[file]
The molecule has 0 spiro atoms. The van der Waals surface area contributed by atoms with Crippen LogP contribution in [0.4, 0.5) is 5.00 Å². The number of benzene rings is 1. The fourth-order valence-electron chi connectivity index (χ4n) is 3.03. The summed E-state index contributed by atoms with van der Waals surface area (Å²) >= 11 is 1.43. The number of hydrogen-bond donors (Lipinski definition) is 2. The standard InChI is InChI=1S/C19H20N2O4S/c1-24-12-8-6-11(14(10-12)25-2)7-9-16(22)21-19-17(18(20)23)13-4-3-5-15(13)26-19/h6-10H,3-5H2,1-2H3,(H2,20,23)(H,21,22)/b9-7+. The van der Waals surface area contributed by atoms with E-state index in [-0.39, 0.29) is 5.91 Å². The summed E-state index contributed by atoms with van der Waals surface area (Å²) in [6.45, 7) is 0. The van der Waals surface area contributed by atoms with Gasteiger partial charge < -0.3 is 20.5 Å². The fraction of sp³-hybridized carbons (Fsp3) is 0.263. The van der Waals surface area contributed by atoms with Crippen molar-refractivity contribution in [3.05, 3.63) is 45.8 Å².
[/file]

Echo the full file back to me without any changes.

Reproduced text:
The molecule has 0 spiro atoms. The van der Waals surface area contributed by atoms with Crippen LogP contribution in [0.4, 0.5) is 5.00 Å². The number of benzene rings is 1. The fourth-order valence-electron chi connectivity index (χ4n) is 3.03. The summed E-state index contributed by atoms with van der Waals surface area (Å²) >= 11 is 1.43. The number of hydrogen-bond donors (Lipinski definition) is 2. The standard InChI is InChI=1S/C19H20N2O4S/c1-24-12-8-6-11(14(10-12)25-2)7-9-16(22)21-19-17(18(20)23)13-4-3-5-15(13)26-19/h6-10H,3-5H2,1-2H3,(H2,20,23)(H,21,22)/b9-7+. The van der Waals surface area contributed by atoms with E-state index in [-0.39, 0.29) is 5.91 Å². The summed E-state index contributed by atoms with van der Waals surface area (Å²) in [6.45, 7) is 0. The van der Waals surface area contributed by atoms with Gasteiger partial charge < -0.3 is 20.5 Å². The fraction of sp³-hybridized carbons (Fsp3) is 0.263. The van der Waals surface area contributed by atoms with Crippen molar-refractivity contribution in [3.05, 3.63) is 45.8 Å².